As early education professionals, we appreciate the value and necessity of lifelong learning. In order to maintain quality of practice, we absolutely need to stay on top of our game by attending early childhood conferences. Research is always changing the way we understand young children and how we approach their care and education. Not being up-to-date with the latest news and teaching approaches not an option!
Continuing education has both extrinsic and intrinsic rewards, since by advancing our professional development we can benefit our careers and better serve the children under our care. For example, attending conferences, taking the necessary hours of training each year and even pursuing a CDA® Credential or renewing one, are ways we can maintain quality in our practice as early educators. In return for our efforts, we meet requirements, validate our licenses, get a promotion, or are awarded a credential.
However, there are also intangible benefits to our professional development as we learn new information at conferences we attend, since learning can build on what we already know and give us a boost to our classroom performance. We then bring back these exciting new ideas and put them into immediate use with the children.
Attending an early childhood conference is a great way to acquire valuable information, as they offer a multitude of presentations on a variety of topics. Usually, the conference program is available in advance online, so you can look over the topic choices and presenters before you even get there.
As a registered attendee, you can take in as many of these presentations as you like over the course of several days. There are often well-known children’s book authors and early childhood experts presenting workshops or keynotes. It’s exciting to listen to them in person and perhaps even meet some of them!
Keep in mind that many presentations will provide continuing education units (CEUs) for attending, which can be used to satisfy continuing education requirements for licensing or count towards obtaining or renewing a CDA®.
Most conferences also provide a marketplace with a wide variety of vendors offering books, learning materials, and other products for early childhood programs. There is always something wonderful to see and learn by attending.
A conference is also a great place to network with other early childhood professionals like yourself to share ideas, practices, and email addresses to stay in touch.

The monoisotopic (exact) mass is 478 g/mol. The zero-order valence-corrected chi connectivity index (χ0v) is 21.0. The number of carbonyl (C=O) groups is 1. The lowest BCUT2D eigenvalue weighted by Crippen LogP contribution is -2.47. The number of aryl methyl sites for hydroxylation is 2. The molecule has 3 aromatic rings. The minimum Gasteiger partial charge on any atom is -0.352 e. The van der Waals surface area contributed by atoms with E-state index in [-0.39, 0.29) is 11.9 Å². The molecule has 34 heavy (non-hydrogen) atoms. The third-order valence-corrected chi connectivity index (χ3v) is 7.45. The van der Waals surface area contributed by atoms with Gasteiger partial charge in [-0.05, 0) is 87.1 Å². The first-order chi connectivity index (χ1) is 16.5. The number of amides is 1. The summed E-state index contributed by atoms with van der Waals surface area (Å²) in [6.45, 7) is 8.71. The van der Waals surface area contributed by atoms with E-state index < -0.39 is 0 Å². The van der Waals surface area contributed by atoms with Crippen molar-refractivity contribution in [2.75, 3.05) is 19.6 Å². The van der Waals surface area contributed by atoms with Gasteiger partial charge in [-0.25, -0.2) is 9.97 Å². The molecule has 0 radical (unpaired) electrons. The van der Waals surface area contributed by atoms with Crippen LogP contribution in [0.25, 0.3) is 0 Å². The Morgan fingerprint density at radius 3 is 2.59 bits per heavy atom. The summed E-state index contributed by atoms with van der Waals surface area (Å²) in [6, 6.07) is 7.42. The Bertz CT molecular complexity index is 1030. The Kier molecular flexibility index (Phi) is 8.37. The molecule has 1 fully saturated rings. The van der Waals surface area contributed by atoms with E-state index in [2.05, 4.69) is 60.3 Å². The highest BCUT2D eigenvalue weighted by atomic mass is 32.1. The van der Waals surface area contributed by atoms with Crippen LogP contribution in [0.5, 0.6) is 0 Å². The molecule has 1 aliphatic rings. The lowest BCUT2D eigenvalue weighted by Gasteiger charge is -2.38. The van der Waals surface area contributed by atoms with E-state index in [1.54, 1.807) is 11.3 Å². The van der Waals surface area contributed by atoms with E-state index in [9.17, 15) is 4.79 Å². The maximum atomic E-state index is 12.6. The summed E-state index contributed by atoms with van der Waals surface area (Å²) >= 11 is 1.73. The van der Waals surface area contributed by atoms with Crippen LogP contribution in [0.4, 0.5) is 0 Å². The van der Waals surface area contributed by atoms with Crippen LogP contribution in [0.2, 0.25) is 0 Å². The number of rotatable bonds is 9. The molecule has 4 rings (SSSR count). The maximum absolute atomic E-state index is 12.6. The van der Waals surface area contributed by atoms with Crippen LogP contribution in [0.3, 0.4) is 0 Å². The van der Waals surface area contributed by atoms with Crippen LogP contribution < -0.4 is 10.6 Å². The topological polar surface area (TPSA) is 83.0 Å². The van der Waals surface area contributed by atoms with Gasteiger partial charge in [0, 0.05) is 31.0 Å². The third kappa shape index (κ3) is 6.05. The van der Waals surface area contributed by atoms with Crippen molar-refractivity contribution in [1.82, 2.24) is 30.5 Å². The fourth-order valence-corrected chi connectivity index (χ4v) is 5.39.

The benefits of an early childhood conference is well worth the money spent to attend. Often, the host organization will offer scholarships that will pay the registration fee, and every early childhood professional should set aside funds each year to attend at least one conference. In fact, many times you don’t need to travel far to attend a good one. For instance, every state has a NAEYC affiliate that will have a conference for you to attend, and you may only need to drive across town or a couple hours within your own state.
You owe it to yourself to attend an early childhood conference. It’s a day for you to step out of the routine to be refreshed and revitalized, and to bring wonderful teaching techniques, resources, and even materials to the children in your care.
Don’t miss out on the Council’s 2016 Early Educators Leadership Conference, which will take place from October 12-15 in Leesburg, Virginia. For more information and to register, please visit the website.
Debra Pierce is an educator, CDA trainer, and CDA Professional Development Specialist. She is currently professor of Early Childhood Education at Ivy Tech Community College of Indiana.
One of her interests includes early literacy and she serves on the Board of Directors for the Indianapolis chapter of First Book. She has spent the past 16 years dedicated to the success of CDA candidates and hosts a website, easycda.com, offering help and support, and distributes a digital monthly newsletter to subscribers nationwide.
Professor Pierce is a frequent presenter at national and state early childhood conferences and also conducts workshops for early childhood instructors and child care providers across the country. She was awarded the NISOD Teaching Excellence Award by the University of Texas.